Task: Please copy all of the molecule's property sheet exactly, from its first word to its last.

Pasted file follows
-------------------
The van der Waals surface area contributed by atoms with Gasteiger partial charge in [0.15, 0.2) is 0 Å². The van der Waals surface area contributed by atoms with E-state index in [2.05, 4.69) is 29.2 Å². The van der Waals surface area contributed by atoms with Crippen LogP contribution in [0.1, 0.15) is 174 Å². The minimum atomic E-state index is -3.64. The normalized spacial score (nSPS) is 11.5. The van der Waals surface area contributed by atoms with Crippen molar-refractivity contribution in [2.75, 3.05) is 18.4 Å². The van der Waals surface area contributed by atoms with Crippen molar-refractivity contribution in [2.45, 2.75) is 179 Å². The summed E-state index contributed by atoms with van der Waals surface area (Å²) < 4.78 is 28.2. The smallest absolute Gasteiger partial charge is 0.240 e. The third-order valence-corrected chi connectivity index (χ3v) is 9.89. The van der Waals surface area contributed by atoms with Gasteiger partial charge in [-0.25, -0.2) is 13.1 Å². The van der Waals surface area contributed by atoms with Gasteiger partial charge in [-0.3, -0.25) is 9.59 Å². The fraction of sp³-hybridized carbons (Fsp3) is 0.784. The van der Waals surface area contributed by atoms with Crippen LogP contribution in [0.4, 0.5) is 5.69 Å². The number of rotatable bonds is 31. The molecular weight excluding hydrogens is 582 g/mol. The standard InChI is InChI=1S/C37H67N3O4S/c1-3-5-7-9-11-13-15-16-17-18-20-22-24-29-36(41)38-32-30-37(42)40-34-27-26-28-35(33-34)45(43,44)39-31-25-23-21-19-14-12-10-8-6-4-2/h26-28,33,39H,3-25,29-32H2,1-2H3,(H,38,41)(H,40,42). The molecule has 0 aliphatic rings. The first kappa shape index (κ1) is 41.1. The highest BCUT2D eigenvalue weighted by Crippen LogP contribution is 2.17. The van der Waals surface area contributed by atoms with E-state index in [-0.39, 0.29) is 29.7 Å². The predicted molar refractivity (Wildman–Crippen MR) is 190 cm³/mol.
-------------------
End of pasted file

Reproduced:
The van der Waals surface area contributed by atoms with Gasteiger partial charge in [0.15, 0.2) is 0 Å². The van der Waals surface area contributed by atoms with E-state index in [2.05, 4.69) is 29.2 Å². The van der Waals surface area contributed by atoms with Crippen LogP contribution in [0.1, 0.15) is 174 Å². The minimum atomic E-state index is -3.64. The normalized spacial score (nSPS) is 11.5. The van der Waals surface area contributed by atoms with Crippen molar-refractivity contribution in [2.75, 3.05) is 18.4 Å². The van der Waals surface area contributed by atoms with Crippen molar-refractivity contribution in [2.45, 2.75) is 179 Å². The summed E-state index contributed by atoms with van der Waals surface area (Å²) < 4.78 is 28.2. The smallest absolute Gasteiger partial charge is 0.240 e. The third-order valence-corrected chi connectivity index (χ3v) is 9.89. The van der Waals surface area contributed by atoms with Gasteiger partial charge in [-0.25, -0.2) is 13.1 Å². The van der Waals surface area contributed by atoms with Gasteiger partial charge in [-0.3, -0.25) is 9.59 Å². The fraction of sp³-hybridized carbons (Fsp3) is 0.784. The van der Waals surface area contributed by atoms with Crippen LogP contribution in [0.4, 0.5) is 5.69 Å². The number of rotatable bonds is 31. The molecular weight excluding hydrogens is 582 g/mol. The standard InChI is InChI=1S/C37H67N3O4S/c1-3-5-7-9-11-13-15-16-17-18-20-22-24-29-36(41)38-32-30-37(42)40-34-27-26-28-35(33-34)45(43,44)39-31-25-23-21-19-14-12-10-8-6-4-2/h26-28,33,39H,3-25,29-32H2,1-2H3,(H,38,41)(H,40,42). The molecule has 0 aliphatic rings. The first kappa shape index (κ1) is 41.1. The highest BCUT2D eigenvalue weighted by Crippen LogP contribution is 2.17. The van der Waals surface area contributed by atoms with E-state index in [-0.39, 0.29) is 29.7 Å². The predicted molar refractivity (Wildman–Crippen MR) is 190 cm³/mol.